Employers Should Follow Recent Government Guidance On Workplace Conditions For Employees Currently Working Or Returning To Work
State and federal agencies have recently issued additional guidance on workplace conditions in light of the coronavirus pandemic. Here are some of the highlights which employers should keep in mind:
1. Employers must continuously monitor new government requirements, which are constantly being updated. Generally speaking, current guidelines recommend that employers:
- promote frequent and thorough hand washing,
- encourage workers to stay home if they are sick,
- encourage respiratory etiquette, including covering coughs and sneezes,
- provide customers and the public with tissues and trash receptacles,
- discourage workers from using other workers’ phones or offices, and
- adopt measures to reduce interactions, which may include modified workplace seating, flexible worksites (e.g., telecommuting), flexible work hours (e.g., staggered shifts), and physical barriers.
In addition, as we reported previously, New York requires all employers to provide employees with a face covering to wear if the employees have any contact with others at the workplace.
Employers should carefully review and follow guidelines issued by federal and local agencies, which are continuously being updated, including the guidelines issued by:
- the Federal Emergency Management Agency
- the Centers for Disease Control, and
- the Occupational Health and Safety Administration
The Equal Employment Opportunity Commission (EEOC) guidance has explained that safety requirements generally override other employment law considerations, such as the disability discrimination laws:
“The [Equal Employment Opportunity (EEO)] laws, including the [Americans with Disabilities Act (ADA)] and Rehabilitation Act, continue to apply during the time of the COVID-19 pandemic, but they do not interfere with or prevent employers from following the guidelines and suggestions made by the CDC or state/local public health authorities about steps employers should take regarding COVID-19. Employers should remember that guidance from public health authorities is likely to change as the COVID-19 pandemic evolves. Therefore, employers should continue to follow the most current information on maintaining workplace safety.”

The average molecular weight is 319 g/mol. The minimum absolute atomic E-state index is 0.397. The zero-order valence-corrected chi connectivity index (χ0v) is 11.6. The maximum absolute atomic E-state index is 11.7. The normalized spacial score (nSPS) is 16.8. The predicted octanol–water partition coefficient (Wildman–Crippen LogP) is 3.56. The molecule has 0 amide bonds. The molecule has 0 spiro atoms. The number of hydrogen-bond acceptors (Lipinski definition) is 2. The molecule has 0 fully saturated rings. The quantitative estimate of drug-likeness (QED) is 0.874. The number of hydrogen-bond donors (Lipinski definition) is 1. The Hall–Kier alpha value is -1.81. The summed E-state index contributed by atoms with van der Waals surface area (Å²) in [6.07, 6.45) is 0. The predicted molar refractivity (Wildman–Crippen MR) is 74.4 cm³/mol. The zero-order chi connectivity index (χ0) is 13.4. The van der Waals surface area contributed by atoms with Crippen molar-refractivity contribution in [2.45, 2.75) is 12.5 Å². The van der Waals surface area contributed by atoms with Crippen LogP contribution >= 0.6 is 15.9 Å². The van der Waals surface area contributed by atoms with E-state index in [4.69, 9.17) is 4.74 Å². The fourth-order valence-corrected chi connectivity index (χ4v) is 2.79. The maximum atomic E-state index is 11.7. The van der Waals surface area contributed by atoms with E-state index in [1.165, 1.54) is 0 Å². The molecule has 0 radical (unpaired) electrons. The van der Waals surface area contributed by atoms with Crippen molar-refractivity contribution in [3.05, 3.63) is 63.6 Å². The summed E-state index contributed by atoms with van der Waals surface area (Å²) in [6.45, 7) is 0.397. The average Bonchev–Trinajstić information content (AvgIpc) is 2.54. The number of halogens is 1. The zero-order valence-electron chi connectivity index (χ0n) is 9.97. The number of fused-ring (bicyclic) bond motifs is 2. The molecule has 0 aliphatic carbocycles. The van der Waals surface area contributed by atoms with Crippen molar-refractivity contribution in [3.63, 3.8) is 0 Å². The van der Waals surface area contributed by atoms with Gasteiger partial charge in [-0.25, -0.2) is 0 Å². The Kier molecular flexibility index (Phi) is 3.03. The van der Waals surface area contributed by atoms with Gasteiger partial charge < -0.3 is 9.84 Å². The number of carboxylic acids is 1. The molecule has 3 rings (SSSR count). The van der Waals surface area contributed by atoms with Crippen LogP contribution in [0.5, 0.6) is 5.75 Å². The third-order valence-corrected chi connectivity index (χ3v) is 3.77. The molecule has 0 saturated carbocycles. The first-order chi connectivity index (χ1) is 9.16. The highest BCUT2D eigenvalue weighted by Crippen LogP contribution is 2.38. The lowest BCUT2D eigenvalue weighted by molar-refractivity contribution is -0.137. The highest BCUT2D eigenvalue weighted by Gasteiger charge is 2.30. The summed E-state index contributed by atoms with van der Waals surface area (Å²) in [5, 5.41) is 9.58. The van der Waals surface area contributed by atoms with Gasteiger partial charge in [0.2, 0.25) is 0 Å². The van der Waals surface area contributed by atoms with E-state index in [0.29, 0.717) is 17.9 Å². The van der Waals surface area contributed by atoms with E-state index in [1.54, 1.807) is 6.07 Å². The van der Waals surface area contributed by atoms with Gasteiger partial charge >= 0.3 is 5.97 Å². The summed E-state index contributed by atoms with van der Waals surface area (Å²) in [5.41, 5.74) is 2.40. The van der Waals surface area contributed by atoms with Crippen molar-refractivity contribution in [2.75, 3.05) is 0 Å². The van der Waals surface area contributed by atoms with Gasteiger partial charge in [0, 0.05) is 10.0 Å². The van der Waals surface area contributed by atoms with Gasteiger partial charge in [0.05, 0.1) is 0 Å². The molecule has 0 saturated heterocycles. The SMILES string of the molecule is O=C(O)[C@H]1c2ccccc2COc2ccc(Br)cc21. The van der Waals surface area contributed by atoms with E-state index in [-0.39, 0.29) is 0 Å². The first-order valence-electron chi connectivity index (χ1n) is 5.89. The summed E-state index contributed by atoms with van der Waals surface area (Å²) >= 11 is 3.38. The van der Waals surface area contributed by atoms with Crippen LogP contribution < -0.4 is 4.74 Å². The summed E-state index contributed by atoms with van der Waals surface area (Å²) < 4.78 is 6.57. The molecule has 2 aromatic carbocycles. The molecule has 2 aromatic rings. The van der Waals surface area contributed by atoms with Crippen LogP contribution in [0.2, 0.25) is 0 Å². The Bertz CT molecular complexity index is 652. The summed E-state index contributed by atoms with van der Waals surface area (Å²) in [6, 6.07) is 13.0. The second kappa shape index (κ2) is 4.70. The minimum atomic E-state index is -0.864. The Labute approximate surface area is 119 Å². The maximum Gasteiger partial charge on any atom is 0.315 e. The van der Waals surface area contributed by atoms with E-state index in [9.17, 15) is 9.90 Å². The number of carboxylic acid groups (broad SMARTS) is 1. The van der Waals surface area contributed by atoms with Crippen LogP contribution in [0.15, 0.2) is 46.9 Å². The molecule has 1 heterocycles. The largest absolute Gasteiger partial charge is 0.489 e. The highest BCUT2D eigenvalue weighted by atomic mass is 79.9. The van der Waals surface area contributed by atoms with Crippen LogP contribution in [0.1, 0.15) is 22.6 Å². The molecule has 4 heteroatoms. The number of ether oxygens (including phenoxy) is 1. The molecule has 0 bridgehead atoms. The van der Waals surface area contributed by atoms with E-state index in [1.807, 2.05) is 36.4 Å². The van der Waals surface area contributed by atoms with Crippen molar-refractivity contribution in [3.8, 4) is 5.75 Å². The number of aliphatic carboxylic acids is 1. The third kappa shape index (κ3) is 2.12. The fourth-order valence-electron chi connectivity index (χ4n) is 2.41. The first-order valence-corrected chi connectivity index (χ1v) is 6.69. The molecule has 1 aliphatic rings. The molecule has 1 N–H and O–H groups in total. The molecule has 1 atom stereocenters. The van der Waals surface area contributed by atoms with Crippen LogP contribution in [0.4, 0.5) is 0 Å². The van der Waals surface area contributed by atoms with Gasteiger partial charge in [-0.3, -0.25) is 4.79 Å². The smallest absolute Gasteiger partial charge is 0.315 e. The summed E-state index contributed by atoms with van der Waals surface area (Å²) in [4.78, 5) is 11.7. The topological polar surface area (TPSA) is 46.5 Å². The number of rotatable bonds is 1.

2. Asking questions and requiring testing is generally ok. With respect to testing employees, the EEOC has stated that generally speaking, it shall not be considered a discriminatory practice under the Americans with Disabilities Act to ask employees if they are suffering symptoms of the virus, take the temperature of all employees, or to require all employees to take a test provided that the employer takes certain precautions. Specifically, the EEOC has explained:
- With respect to asking employees if they are suffering symptoms:
“During a pandemic, ADA-covered employers may ask such employees if they are experiencing symptoms of the pandemic virus. For COVID-19, these include symptoms such as fever, chills, cough, shortness of breath, or sore throat. Employers must maintain all information about employee illness as a confidential medical record in compliance with the ADA.
- With respect to taking body temperature:
“Generally, measuring an employee's body temperature is a medical examination. Because the CDC and state/local health authorities have acknowledged the community spread of COVID-19 and issued attendant precautions, employers may measure employees' body temperature. However, employers should be aware that some people with COVID-19 do not have a fever.”
- With respect to testing for the virus:
“The [Americans with Disabilities Act (ADA)] requires that any mandatory medical test of employees be "job-related and consistent with business necessity." Applying this standard to the current circumstances of the COVID-19 pandemic, employers may take steps to determine if employees entering the workplace have COVID-19 because an individual with the virus will pose a direct threat to the health of others. Therefore, an employer may choose to administer COVID-19 testing to employees before they enter the workplace to determine if they have the virus.